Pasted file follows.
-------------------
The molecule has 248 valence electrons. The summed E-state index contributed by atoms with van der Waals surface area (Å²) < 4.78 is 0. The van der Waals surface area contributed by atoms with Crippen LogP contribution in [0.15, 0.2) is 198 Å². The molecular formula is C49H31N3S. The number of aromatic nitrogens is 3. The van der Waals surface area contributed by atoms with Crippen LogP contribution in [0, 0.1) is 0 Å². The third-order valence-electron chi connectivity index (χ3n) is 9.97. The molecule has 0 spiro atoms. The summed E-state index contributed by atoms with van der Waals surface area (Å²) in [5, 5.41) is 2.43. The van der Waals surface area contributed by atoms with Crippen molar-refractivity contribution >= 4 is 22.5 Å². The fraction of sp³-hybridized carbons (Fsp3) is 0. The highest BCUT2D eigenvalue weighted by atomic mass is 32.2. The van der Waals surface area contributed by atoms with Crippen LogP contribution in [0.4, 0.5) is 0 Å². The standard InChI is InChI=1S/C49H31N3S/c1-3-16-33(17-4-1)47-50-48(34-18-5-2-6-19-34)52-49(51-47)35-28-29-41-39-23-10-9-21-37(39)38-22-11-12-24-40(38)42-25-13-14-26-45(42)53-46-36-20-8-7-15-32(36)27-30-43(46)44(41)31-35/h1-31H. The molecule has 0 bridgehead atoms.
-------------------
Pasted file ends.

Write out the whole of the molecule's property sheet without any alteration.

The molecule has 248 valence electrons. The summed E-state index contributed by atoms with van der Waals surface area (Å²) < 4.78 is 0. The van der Waals surface area contributed by atoms with Crippen LogP contribution in [0.15, 0.2) is 198 Å². The molecular formula is C49H31N3S. The number of aromatic nitrogens is 3. The van der Waals surface area contributed by atoms with Crippen LogP contribution in [0, 0.1) is 0 Å². The third-order valence-electron chi connectivity index (χ3n) is 9.97. The molecule has 0 spiro atoms. The summed E-state index contributed by atoms with van der Waals surface area (Å²) in [5, 5.41) is 2.43. The van der Waals surface area contributed by atoms with Crippen molar-refractivity contribution >= 4 is 22.5 Å². The fraction of sp³-hybridized carbons (Fsp3) is 0. The highest BCUT2D eigenvalue weighted by atomic mass is 32.2. The van der Waals surface area contributed by atoms with Crippen LogP contribution in [0.4, 0.5) is 0 Å². The standard InChI is InChI=1S/C49H31N3S/c1-3-16-33(17-4-1)47-50-48(34-18-5-2-6-19-34)52-49(51-47)35-28-29-41-39-23-10-9-21-37(39)38-22-11-12-24-40(38)42-25-13-14-26-45(42)53-46-36-20-8-7-15-32(36)27-30-43(46)44(41)31-35/h1-31H. The molecule has 0 bridgehead atoms.